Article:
Instituto Meteorológico Nacional. (2014). Boletín Junio 2014. San José, Costa Rica.

Liles, M. J., Jandres, M. V., López, W. A., Mariona, G. I., Hasbún, C. R., & Seminoff, J. A. (2011). Hawksbill turtles Eretmochelys imbricata in El Salvador: nesting distribution and mortality at the largest remaining nesting aggregation in the eastern Pacific Ocean. Endangered Species Research, 14, 23-30.

Koch, V., Brooks, L. B., & Nichols, W. J. (2007). Population ecology of the green/black turtle (Chelonia mydas) in Bahía Magdalena, Mexico. Marine Biology, 153, 35-46.

Koch, V., Nichols, W. J., Peckham, H., & De la Toba, V. (2008). Estimates of sea turtle mortality from poaching and bycatch in Bahía Magdalena, Baja California Sur, Mexico. Biological Conservation, 128, 327-334.

Limpus, C. J. (1992). The hawksbill turtle, Eretmochelys imbrlcata, in Queensland: population structure within a southern Great Barrier Reef feeding ground. Wildlife Research, 19, 489-506.

Meylan, A. B. (1988). Spongivory in hawksbill turtles: A diet of glass. Science, 239, 393-395.

Meylan, A. B. & Donnelly, M. (1999). Status Justification for Listing the Hawksbill Turtle (Eretmochelys imbricata) as Critically Endangered on the 1996 IUCN Red List of Threatened Animals. Chelonian Conservation and Biology, 3, 200-224.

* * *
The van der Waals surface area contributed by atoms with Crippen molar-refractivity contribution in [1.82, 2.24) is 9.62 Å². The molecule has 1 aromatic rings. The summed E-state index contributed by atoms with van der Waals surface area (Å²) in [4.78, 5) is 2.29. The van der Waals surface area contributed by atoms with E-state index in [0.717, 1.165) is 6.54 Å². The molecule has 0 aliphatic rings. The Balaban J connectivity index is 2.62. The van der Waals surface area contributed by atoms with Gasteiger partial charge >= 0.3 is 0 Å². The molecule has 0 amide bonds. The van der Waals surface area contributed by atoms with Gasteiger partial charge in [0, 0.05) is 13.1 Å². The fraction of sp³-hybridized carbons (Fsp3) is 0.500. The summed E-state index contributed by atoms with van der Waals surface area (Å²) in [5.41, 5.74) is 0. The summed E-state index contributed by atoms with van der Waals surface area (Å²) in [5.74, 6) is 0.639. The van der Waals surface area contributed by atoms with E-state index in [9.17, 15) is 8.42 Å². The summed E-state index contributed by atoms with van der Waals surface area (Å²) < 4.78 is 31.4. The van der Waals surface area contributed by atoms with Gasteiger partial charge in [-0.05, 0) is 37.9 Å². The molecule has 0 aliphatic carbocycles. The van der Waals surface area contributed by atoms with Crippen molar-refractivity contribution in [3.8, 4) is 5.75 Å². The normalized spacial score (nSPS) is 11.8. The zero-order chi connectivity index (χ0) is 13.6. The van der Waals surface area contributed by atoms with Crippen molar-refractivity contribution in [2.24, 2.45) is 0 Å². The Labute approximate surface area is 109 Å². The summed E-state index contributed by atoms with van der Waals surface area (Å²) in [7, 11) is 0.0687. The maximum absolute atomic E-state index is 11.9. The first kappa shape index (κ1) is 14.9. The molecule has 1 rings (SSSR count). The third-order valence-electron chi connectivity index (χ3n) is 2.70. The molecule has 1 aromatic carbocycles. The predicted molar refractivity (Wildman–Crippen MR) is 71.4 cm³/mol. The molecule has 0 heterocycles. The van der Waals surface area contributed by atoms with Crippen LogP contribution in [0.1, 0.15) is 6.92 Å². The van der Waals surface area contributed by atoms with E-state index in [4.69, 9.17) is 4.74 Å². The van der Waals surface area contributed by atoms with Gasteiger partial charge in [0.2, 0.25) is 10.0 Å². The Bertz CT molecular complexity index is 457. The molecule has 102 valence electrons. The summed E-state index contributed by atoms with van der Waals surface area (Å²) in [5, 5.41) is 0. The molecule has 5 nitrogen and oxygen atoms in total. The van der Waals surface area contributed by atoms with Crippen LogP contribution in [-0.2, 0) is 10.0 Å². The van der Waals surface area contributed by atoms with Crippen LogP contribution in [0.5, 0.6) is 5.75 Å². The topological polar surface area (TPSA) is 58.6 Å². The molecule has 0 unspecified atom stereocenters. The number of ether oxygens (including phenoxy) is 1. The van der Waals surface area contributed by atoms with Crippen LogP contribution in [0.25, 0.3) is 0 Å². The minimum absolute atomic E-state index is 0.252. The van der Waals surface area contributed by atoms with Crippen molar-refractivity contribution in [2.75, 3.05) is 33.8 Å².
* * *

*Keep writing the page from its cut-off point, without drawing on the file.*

Quesada-Alpízar, M. A., & Morales-Ramírez, A. (2004). Comportamiento de las masas de agua en el Golfo Dulce, Costa Rica durante El Niño (1997 - 1998). Revista de Biología Tropical, 52, 95-103.

Quiñones, J., González-Carman, V., Zeballos, J., Purca, S., & Mianzan, H. (2010). Effects of El Niño-driven environmental variability on black turtle migration to Peruvian foraging grounds. Hydrobiologia, 645, 69-79.

R Development Core Team. (2013). R: A language and environment for statistical computing. R Foundation for Statistical Computing, Vienna, Austria. ISBN 3-900051-07-0.

Saltidrián-Tomillo, P., Saba, V. S., Piedra, R., Paladino, F. V., & Spotila, J. R. (2008). Effects of Illegal Harvest of Eggs on the Population Decline of Leatherback Turtles in Las Baulas Marine National Park, Costa Rica. Conservation Biology, 22, 1216-1224.